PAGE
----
In the second half of the Great Migration (or Pullman Porter) episode, we eavesdrop on a conversation akin to the tradition of communion in Black barbershops and hair salons, weaving in the lives of seven Black men in a sophisticated way that includes a dialogue on dining, fashion, wanderlust and workplace violence and shows a vulnerability and intimacy rarely seen on TV. Satterfield introduces us to the late Benjamin Gaines Sr., a 99-year former Pullman porter, whose job was attending to sleeping cars and serving lobster salad and boiled beef tongue. He brings me to tears, telling the tale of white supremacy along the grimy tracks of America. Satterfield and Gaines, along with Michael McGoings, son of a Pullman porter, sit down on a train car to share a meal of perfectly cooked rack of lamb prepared by Erick Williams, a James Beard award-winning Chicago restaurateur, of Virtue. “To do that scene, I had to tap into my own family history. I read my grandfather’s obituary. This life was his life,” said Satterfield, whose grandfather worked as a Pullman porter.

In addition to moments of golden-fried food porn, “High on the Hog” teases the intersection of activism and food as pleasure. In the episode titled “The Defiance,” Satterfield goes to his hometown to meet with former Atlanta Student Movement protesters, whose recollections moved my soul so deeply and made me want more, not just chicken from historic Paschal’s restaurant (the original location was a meeting hub for civil rights activists). Satterfield joined Dr. Georgianne Thomas, Marilyn Pryce Hoytt and Charles Black for a meal. As they spoke about organizing while matriculating, their still-visible scars and blinding perseverance took over my screen, captivating me in a way food never will. This pocket of American history needs a full-on feature on how students at the Atlanta University Center (the largest consortium of historically Black colleges and universities in the U.S.) were the catalyst for making Atlanta “the city too busy to hate,” the new center of entertainment, economic advancement and political power for Black Americans. “I was so grateful to honor these elders in this episode,” said Satterfield, who was an executive producer for season two, along with Harris. The next part of the Atlanta episode gives viewers a glimpse into “the Atlanta way” of today, showing the diversity of the modern American South through a visit to a mosque, a look at Black baking traditions, memories of Yasin’s Fish and a conversation about running restaurants with chefs and cookbook authors Erika Council, of Bomb Biscuit Co., and Todd Richards, author of “Roots, Heart, Soul.”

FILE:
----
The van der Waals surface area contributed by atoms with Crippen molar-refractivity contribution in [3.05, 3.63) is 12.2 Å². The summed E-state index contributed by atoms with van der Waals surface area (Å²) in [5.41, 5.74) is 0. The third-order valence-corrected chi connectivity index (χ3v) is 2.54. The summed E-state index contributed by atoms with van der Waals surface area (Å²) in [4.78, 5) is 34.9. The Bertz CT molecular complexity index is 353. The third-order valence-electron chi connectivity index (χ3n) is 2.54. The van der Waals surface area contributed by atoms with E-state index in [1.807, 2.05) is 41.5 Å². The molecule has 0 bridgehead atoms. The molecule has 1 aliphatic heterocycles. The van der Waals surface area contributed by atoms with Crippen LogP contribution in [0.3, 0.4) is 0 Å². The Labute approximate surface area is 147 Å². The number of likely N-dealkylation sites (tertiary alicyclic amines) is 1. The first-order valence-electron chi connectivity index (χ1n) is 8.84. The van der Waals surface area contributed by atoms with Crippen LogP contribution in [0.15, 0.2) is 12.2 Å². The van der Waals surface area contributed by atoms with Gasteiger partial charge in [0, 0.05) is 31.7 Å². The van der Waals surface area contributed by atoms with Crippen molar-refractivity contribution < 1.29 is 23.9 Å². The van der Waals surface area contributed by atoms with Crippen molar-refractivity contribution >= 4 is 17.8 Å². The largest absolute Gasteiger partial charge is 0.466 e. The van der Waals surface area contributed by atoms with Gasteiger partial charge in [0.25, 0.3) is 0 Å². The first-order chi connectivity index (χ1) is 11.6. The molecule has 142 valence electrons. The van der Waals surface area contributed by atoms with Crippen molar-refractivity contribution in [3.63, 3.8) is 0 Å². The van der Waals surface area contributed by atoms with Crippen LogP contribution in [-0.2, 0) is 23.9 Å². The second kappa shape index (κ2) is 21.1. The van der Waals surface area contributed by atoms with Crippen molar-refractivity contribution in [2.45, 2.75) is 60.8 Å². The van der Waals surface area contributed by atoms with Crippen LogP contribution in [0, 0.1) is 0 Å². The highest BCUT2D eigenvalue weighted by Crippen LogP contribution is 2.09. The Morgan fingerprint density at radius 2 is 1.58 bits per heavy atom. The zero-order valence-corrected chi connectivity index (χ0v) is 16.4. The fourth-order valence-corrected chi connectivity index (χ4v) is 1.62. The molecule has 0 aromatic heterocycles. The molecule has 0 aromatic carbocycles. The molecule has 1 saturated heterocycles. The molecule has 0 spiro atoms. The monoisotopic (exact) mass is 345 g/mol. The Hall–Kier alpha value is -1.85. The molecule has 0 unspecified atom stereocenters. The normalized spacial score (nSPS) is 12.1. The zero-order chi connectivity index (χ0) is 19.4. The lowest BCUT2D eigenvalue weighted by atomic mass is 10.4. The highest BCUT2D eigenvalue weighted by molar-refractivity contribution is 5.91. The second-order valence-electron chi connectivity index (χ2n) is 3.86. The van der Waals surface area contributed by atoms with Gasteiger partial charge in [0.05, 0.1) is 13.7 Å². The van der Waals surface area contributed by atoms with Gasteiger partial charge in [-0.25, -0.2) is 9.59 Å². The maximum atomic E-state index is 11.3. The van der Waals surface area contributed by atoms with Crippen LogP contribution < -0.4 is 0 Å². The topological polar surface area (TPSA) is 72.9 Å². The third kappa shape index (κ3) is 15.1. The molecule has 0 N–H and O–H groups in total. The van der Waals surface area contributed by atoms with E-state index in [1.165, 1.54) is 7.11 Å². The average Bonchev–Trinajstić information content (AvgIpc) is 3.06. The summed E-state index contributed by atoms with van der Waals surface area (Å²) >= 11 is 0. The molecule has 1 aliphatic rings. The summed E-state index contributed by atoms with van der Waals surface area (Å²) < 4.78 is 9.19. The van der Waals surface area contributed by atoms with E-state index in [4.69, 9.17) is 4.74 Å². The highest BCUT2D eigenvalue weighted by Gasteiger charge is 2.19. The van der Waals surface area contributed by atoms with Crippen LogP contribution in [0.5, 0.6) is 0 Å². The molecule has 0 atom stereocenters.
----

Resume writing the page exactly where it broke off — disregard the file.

Baker and IACP Award-winning cookbook author Cheryl Day. Courtesy of Netflix © 2023

Black intelligentsia, steadfastness, sacrifice, beauty and possibilities permeate every episode of “High on the Hog,” which makes it feel like a swan song, but there is more to be told. “We were praised in the first season for making a food show that didn’t feel like a food show. We are giving our viewers a reasonable and credible benefit of the doubt, based on how they engaged with the storytelling,” said Satterfield. There are omissions and errors: the late Sylvia Woods’ 61-year-old restaurant empire (recently named a James Beard Foundation American Classic); chef Shenarri Freeman of Cadence’s vegan dishes absent from the final scene of the series; chef Alexander Smalls’ incorrect framing of his restaurants as the first Black-owned fine dining establishments in NYC. There’s also a lot of assuming that the viewers know the history of print and online media, including the lack of context around KJ Kearney, creator of Black Food Fridays, and DeVonn Francis, culinary creative and founder of Yardy, bantering about social media in Conde Nast’s Bon Appetit test kitchen. We needed more time for Karen Washington, the godmother of New York City community gardens and urban farming. The series missed the chance to tackle the killing of George Floyd and how the tragedy kicked off the first wave of culinary equity.

When I started to put down words about what viewers should expect to see, a bit of the ideals of Morehouse College ran through my mind, that a crown was placed above my head a long time ago. My assignment is to continue the legacy of Black food storytelling by knocking on the doors of gatekeepers. Confidently, I’m carrying the baton. I bear witness to the beginning of a new dawn — I’ve seen “High on the Hog.”

Top photo: Soupou kanja from chef Serigne Mbaye of Dakar NOLA, in New Orleans. Courtesy of Netflix.